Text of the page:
There are many benefits associated with ‘critical access’ hospitals

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Critical access hospitals (CAHs) provide vital services in rural areas and often serve as the foundations of rural health care delivery systems. To improve care for patients residing in rural areas, rural hospitals are expected to:

• Improve access to services, including urgent care services, and meet unmet community health needs in isolated rural communities.

• Engage rural communities in rural health care system development. (The creation of Taos Health Systems (THS) has involved its first ever community health needs assessment, where the community has participated in strategic planning with THS administrators. The current leadership engages focus groups and advisory councils on a regular basis. This is the new culture of transparency and inclusivity for THS.)

• Develop collaborative delivery systems in rural communities as the hubs of rural health care. (The conversion will create partnerships and opportunities for cross-training, coordinating and cost-sharing with other organizations for the benefit of the Taos community. We will become more efficient and effective in emergency responsiveness, controlling the spread of disease and decreasing the prevalence of chronic illnesses.)

• Create transitions of care coordination with urban health care system alignment. (The development of partnerships with other health care providers and facilities is our goal. We will lead Taos County collaborations in providing quality jobs and top notch health care to our communities. We are also engaging in integrative health practices that focus on prevention, intervention and holistic/traditional healing.)

• Be the subject matter experts and coordinators for the health care environment of providers, patients and staff. (Critical access will make it possible to purchase and upgrade our information technology, which allows us to communicate and transfer information safely and securely through cyberspace and receive the proper reimbursements/credits for those purchases. THS will be better than the standard in medical technology and equipment. There is a lot that an individual can do to stay healthy and practice well-living, but it is when the situation becomes complex and needs medical intervention that we will provide safe and affordable care in the Taos community.)

To be clear regarding the 96-hour rule and 20 percent co-pay — if we are designated as a CAH there will be a few patients that we will not be able to provide care for, especially those that we know will have a long length of stay. A few examples of patients that we will consider for transfer (patients that we currently consider for transfer):

• Cardiac conditions

• Neurologic conditions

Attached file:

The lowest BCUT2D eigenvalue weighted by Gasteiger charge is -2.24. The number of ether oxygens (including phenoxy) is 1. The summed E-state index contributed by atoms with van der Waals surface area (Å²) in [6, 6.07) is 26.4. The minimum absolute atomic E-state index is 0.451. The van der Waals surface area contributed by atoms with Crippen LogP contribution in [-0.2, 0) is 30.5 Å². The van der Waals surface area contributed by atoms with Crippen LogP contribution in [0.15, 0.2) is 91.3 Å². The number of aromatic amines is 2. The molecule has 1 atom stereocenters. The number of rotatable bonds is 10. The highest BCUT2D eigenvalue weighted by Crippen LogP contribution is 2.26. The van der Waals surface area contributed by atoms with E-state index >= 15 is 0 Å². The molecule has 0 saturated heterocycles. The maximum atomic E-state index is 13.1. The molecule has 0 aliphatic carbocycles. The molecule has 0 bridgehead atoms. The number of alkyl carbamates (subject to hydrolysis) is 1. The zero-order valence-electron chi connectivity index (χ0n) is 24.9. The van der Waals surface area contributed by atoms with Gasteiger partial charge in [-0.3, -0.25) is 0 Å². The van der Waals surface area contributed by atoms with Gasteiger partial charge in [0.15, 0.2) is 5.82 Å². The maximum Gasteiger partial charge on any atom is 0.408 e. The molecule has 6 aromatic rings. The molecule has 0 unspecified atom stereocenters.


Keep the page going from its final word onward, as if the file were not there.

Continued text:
• Some patients who need renal dialysis or require platelet transfusions

• Some elective surgical patients

Other facts to consider:

• Our average length of stay for all patients from 10/1/15 to 9/30/16 was 3.07 days. For Medicare patients only, the average length of stay for that same time period was 3.59 days.

• Our current practices will be updated to fully take advantage of the “swing bed” option.

• A swing bed is a lower level of care than acute care. It can be thought of as a “step down” bed or a “skilled nursing facility” level of care.

• The use of swing beds provides a great deal of flexibility in the treatment of acute care patients and often will remove the need to transfer the patient away from Holy Cross.

The 20 percent co-pay rule applies only to Medicare outpatient services. Consider the following:

• The change is how the copay is calculated by Medicare.

• Under the current PPS (prospective payment system), it’s calculated based on payment amount.

• Under the CAH system, it’s calculated based on gross charges.

• It only impacts conventional Medicare outpatient patients that do not carry a secondary insurance (such as BCBS, Presbyterian, Medicaid, etc.)

• It does not impact Medicare Advantage Plan patients.

• It does not impact patients with commercial insurance .

• It does not impact patients with any other insurance or payer.

Are we already a critical access hospital? In several respects, we already function like a CAH hospital. Our length of stay is within the CAH requirements. Our number of beds is almost at the 25 limit. We transfer patients who need a higher level of care, but we don’t get any of the CAH reimbursement advantages! It has been suggested that we are paying a “dumb tax.” Some have suggested that we risk making the hospital financially vulnerable if we do not change our status. Financially and clinically, there is no apparent advantage to remaining a PPS hospital. 

Please visit taoshospital.org for more information and for videos pertaining to THS and critical access conversion.

Vandever is the director of marketing for Taos Health Systems.

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